Canadian confederation was debated for decades, but concluded rapidly in 1867 as Canadians became nervous about the huge, battle-tested Union Army suddenly unemployed on their southern border. And Australian federation was similar debated for years, and a weak Federal Council of Australasia was formed in the late nineteenth century, even less powerful than the American Articles of Confederation. A proper federation was not formed until 1901, in an environment marked by growing German colonial activity in Samoa, the Marianas and New Guinea. Japan’s rapid industrialisation and attainment of a modern navy, as demonstrated by its defeat of China and annexation of Taiwan in 1895, posed an additional security concern.
Sentiment, economic benefit, common language and culture are all very nice, but proposals for closer relations based on those factors can linger in debate for decades. The current environment demonstrates that neither international law nor bilateral guarantees are necessarily effective protection against direct military force by an aggressive regional state. Strong multilateral treaty organisations in theory might be more effective; certainly one of the motivations for Putin’s invasion of Ukraine was the prospect of the weaker Budapest guarantees being replaced by the NATO treaty. The world may well see that treaty being tested in Poland or the Baltic states in the near future.
Regardless of the outcome of the conflict in Ukraine, no state will want to go through what Ukraine has suffered since February 2022. Many defence ministers of middle powers with aggressive neighbours will look at the history of that conflict, and draw the most obvious conclusion: if Ukraine had kept its nuclear weapons, the war would never have happened. Indeed, the thought of nuclear disarmament of the United Kingdom, once a serious thread of Labour politics, has receded to the fringes of its political world. Australian defence analysts eyeing North Korea have been quietly revisiting the prospect; indeed, the new AUKUS nuclear submarines will be cruise-missile capable, and those cruise missiles are nuclear-capable. Canada continues to ignore the question since its geography places it under the American nuclear umbrella whether the US or Canada want it or not; there is no way to be certain that a missile detected over the North Pole is headed for Seattle or Vancouver, and will elicit the same response from the US.
In a world of rapidly proliferating nuclear weapons, a submarine-based ballistic missile capability continues to be the gold standard of deterrence. Yet the question arises, even if the United Kingdom extends a firm treaty guarantee to place the other CANZUK nations under its nuclear umbrella, would Australia, for example, be entirely certain that a British Prime Minister would trade Manchester for Melbourne? Mention that question in an Australian debate and “Gallipoli” and “Singapore” would immediately come up.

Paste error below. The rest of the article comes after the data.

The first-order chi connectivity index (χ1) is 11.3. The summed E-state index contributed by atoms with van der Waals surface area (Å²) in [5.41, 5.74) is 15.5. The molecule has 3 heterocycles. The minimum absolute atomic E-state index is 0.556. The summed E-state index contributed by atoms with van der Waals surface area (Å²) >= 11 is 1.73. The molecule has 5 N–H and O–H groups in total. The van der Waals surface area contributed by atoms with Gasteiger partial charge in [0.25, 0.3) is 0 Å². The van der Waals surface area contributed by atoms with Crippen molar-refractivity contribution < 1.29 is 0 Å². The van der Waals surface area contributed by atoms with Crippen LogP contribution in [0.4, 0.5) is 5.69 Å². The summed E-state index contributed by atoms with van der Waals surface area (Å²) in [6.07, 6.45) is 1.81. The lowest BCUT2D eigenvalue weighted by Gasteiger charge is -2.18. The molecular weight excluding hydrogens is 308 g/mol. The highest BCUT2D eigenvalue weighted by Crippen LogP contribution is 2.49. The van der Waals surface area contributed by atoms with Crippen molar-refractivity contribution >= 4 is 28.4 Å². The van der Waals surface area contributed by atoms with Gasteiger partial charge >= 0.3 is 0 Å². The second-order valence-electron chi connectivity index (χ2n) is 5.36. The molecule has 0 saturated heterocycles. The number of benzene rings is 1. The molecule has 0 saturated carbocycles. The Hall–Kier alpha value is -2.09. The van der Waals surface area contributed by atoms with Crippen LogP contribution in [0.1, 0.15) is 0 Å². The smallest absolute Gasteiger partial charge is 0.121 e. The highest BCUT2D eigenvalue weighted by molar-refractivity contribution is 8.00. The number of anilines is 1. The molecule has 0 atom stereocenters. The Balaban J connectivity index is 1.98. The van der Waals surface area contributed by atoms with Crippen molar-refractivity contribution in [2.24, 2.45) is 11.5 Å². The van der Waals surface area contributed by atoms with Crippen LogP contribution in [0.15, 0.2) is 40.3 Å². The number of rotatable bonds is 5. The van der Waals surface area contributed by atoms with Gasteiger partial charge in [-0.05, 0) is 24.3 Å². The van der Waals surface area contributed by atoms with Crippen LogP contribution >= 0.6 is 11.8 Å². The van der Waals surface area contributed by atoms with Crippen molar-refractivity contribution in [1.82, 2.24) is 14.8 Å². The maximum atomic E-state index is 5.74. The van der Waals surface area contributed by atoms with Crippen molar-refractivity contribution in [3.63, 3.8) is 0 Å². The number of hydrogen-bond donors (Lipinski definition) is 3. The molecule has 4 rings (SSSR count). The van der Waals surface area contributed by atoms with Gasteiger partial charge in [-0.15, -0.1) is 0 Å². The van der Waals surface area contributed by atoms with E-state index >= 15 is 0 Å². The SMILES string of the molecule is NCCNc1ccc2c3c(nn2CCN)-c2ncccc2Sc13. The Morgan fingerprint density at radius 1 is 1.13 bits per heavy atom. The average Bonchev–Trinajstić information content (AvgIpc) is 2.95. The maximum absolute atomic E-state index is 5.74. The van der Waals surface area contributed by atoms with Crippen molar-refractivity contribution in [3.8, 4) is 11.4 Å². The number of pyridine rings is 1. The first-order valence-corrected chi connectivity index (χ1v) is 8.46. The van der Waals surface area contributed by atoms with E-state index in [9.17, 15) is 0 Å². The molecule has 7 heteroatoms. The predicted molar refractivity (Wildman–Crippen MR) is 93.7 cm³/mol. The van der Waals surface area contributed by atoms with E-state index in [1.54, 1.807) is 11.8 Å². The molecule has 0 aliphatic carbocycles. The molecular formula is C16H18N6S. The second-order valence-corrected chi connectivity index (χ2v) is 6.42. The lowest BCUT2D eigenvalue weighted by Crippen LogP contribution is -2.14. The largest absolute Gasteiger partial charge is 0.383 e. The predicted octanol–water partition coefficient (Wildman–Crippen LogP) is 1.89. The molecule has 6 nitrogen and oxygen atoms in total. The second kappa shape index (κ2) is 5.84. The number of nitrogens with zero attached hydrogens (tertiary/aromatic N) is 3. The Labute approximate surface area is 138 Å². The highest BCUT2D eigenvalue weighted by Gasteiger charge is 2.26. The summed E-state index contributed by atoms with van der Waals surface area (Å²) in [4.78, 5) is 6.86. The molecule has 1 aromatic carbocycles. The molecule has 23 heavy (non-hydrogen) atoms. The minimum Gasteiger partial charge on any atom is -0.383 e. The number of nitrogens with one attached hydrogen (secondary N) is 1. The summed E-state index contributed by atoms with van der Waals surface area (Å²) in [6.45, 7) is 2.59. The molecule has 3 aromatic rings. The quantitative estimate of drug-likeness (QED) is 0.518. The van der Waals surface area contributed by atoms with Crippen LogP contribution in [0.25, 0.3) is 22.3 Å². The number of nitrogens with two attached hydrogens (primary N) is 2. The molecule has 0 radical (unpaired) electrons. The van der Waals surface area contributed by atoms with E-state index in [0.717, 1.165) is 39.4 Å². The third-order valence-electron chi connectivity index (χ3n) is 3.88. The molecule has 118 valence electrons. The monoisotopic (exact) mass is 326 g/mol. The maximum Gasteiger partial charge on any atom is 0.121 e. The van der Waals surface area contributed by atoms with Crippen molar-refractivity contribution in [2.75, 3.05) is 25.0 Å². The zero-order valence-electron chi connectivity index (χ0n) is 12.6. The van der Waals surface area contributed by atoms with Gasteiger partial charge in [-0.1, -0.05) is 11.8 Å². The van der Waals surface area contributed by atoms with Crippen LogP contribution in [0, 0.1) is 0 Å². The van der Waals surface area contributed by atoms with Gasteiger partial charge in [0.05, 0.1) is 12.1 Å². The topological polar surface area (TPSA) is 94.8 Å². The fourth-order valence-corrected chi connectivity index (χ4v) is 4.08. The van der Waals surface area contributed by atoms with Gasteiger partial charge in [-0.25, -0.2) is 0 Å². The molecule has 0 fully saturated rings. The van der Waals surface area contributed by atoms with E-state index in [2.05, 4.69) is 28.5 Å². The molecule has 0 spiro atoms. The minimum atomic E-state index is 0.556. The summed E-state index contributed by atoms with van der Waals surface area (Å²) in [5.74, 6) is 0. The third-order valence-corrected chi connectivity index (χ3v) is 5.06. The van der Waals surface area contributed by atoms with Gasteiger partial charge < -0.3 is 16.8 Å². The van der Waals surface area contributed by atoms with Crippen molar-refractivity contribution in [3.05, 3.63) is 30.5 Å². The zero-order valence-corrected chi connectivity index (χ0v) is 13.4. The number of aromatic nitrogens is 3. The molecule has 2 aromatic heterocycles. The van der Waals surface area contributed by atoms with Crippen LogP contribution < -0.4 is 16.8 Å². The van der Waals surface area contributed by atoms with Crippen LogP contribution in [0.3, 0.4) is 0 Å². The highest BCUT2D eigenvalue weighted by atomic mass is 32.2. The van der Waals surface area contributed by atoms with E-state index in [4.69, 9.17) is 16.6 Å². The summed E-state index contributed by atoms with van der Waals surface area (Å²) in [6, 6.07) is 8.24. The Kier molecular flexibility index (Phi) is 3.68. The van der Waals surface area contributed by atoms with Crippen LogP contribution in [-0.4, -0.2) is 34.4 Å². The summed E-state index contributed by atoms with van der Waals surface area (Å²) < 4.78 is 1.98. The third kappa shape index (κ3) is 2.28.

Paradoxically, only a federation with the character of a state is likely to offer a sufficient guarantee of willingness to risk retaliation. Closer ties would come from distrust rather than trust, in an odd way. Nuclear weapons and the risk of their use are such a consequential matter that only a democratically elected, effective federation parliament with a prime minister and cabinet responsible to elected members could be trusted with that power, and only an undivided command could act quickly and effectively. In a global crisis, one would not want a response to depend upon a committee of four prime ministers, at least one of whom would likely have been woken from sound sleep.
To be clear, such a federation would at first consist of little more than a Parliament, a Defence Minister, a Finance Minister and a Prime Minister, and a minimal staff. Only the Strategic Deterrent Force would be directly under federation command; for everything else, the national governments would carry on as before. Further consolidation would come gradually, over decades, without having it forced as the European Union tries to do.
Unlike the European Union, there would be no painful, clumsy and mostly ineffective effort to develop the dignified side of such a federation. (Not that the efficient side of the EU is particularly efficient.) The existing Crown union of the realms, which has already accommodated the transition from colony to dominion gracefully and naturally, would be able to adapt to the need to serve the dignified function with scarcely a hitch. The all-federation units would receive their colours from the King, he would make the throne speech to the new federation parliament, the honours system of the federation would be smoothly established, and within a few decades large portions of the public would probably not bother to distinguish between the national and federational sides of the dignified function.
History has in effect preserved the dignified side of the Crown union of the realm with virtually no efficient side. The Enduring Crown Commonwealth constitutes an excellent description of that side and its development through recent history. The authors have also laid out a useful discussion of some of the efficient tasks that might be established by institutional connections. By no fault of their own, very recent history has now elevated a different aspect of the efficient side to the fore, and the balance of functions must now be adapted to the new world into which we have all been thrust. Fortunately, everything that has been said in Smith and Klimczuk-Massion’s work applies equally well to the dignified aspects of the new tasks that the realms may pick up. Perhaps a successor volume, should one emerge, could complement this work in that regard.
James C. Bennett serves as a consultant to clients in the space, communications and other technology enterprises. Among his books are The Anglosphere Challenge (2004) and The Third Anglosphere Century (2007). He has written several articles for Quadrant